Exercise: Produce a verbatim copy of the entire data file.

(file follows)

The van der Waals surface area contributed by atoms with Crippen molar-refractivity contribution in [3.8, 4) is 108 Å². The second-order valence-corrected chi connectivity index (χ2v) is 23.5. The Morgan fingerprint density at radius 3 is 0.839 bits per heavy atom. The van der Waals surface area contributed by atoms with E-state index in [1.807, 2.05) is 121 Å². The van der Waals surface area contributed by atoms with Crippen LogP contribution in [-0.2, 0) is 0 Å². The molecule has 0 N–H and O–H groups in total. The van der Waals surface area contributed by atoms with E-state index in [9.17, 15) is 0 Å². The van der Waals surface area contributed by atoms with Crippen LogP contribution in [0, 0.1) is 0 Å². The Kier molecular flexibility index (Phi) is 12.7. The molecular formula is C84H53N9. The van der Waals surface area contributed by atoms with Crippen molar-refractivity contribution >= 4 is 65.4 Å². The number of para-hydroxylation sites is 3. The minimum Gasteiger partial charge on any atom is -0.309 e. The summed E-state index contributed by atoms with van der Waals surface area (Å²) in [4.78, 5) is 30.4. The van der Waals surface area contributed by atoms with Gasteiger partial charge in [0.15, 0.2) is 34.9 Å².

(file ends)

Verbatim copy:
The van der Waals surface area contributed by atoms with Crippen molar-refractivity contribution in [3.8, 4) is 108 Å². The second-order valence-corrected chi connectivity index (χ2v) is 23.5. The Morgan fingerprint density at radius 3 is 0.839 bits per heavy atom. The van der Waals surface area contributed by atoms with E-state index in [1.807, 2.05) is 121 Å². The van der Waals surface area contributed by atoms with Crippen LogP contribution in [-0.2, 0) is 0 Å². The molecule has 0 N–H and O–H groups in total. The van der Waals surface area contributed by atoms with E-state index in [9.17, 15) is 0 Å². The van der Waals surface area contributed by atoms with Crippen LogP contribution in [0, 0.1) is 0 Å². The Kier molecular flexibility index (Phi) is 12.7. The molecular formula is C84H53N9. The van der Waals surface area contributed by atoms with Crippen molar-refractivity contribution >= 4 is 65.4 Å². The number of para-hydroxylation sites is 3. The minimum Gasteiger partial charge on any atom is -0.309 e. The summed E-state index contributed by atoms with van der Waals surface area (Å²) in [4.78, 5) is 30.4. The van der Waals surface area contributed by atoms with Gasteiger partial charge in [0.15, 0.2) is 34.9 Å².